Warrnambool's property market will likely steam ahead amid record-breaking price growth for regional homes, but the city's rent hikes may slow despite one south-west local government area topping the charts.
Figures from the Real Estate Institute of Victoria's latest report for the December quarter have revealed the extent of the housing boom in regional Victoria, with the median price of a home in Warrnambool reaching $573,000, a 33 per cent increase on the previous year.
That growth was far higher than the record-breaking 27 per cent seen across the rest of the regions, where the median house price totalled $565,000.
Harris & Wood's Danny Harris said he expected growth in Warrnambool to continue.
"I don't think in our particular neck of the woods we're at peak growth," he said.
"I still think we're playing a lot of catch-up so I could still see some steam in the market for the next 12 months. I don't think interest rates are going to be significantly higher in the next year. I don't see mass unemployment either - in fact the opposite is happening.
"The demand for staff I've never seen higher and I can't see that changing soon and therefore I can still see some growth in the market."
Meanwhile, data from Domain's latest rental report for the December quarter showed the biggest annual increase in regional rents occurred in Corangamite, which saw weekly rent grow by 21.9 per cent or $63 a week to a median price of $348.
Warrnambool came in at tenth on the tally, increasing by 13.5 per cent or $50 to a median of $420.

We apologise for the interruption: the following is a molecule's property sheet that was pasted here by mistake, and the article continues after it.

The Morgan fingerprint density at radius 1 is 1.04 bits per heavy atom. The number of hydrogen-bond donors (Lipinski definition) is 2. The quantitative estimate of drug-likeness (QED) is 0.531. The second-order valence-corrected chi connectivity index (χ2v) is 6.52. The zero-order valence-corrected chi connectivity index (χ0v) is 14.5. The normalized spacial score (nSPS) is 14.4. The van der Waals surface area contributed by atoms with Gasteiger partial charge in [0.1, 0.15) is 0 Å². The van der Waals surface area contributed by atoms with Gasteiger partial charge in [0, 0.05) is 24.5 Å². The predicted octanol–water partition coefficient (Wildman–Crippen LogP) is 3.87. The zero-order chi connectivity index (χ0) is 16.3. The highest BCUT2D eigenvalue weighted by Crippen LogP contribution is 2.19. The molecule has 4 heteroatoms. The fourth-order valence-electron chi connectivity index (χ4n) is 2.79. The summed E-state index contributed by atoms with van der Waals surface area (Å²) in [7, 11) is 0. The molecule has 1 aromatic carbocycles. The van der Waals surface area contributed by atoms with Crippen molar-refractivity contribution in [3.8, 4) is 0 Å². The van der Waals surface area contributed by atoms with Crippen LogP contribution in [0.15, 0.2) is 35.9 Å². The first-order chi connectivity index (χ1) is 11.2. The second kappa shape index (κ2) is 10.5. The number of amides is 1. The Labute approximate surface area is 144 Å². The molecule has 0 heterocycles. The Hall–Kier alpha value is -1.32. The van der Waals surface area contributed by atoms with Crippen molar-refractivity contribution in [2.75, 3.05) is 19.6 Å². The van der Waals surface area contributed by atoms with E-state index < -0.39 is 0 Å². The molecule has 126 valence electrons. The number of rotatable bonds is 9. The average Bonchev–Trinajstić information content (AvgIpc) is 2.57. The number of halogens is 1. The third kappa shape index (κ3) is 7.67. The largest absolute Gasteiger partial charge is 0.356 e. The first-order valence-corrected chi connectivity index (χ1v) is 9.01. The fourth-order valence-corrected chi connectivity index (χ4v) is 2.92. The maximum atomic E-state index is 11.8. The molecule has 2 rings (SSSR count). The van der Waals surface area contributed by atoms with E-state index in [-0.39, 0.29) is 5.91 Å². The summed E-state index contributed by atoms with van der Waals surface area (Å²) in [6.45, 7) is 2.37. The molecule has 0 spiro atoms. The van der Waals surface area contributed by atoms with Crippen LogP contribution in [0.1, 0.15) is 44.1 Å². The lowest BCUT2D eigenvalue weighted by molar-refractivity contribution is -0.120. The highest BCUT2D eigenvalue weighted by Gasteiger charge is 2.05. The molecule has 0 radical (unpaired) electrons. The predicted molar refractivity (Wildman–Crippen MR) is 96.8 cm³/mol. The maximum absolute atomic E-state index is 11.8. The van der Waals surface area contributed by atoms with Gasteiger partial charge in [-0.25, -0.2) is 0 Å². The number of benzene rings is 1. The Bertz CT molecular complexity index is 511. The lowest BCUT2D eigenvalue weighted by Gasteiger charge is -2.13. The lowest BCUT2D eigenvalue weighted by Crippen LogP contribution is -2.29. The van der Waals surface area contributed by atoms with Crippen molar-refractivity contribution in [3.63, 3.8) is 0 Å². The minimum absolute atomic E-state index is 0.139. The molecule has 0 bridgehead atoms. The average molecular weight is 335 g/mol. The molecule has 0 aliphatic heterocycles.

Harris & Wood Real Estate property manager Melissa Mills said the results were not surprising, but despite a surge in rental demand over the Christmas period, weekly rent appeared to be levelling out.
"It doesn't surprise me," she said.
"Your rentals usually follow the sales market. But I think there's been a population shift which impacts on supply and demand issues.
"The supply part of the issue would have been for five to eight years investors hadn't participated majorly in the purchasing of properties.
"Now we've got a population shift, the percentage of properties which have been sold lately have been very much toward live-in owners and all of a sudden now there's a lack of investment properties to lease.
"In terms of the price rise, it seems to be plateauing. They don't appear to be increasing now as much as they did in the last four to five months. We seem to have found a consistent one despite demand.
"The expectations are we may not see another 14 per cent hike this year."
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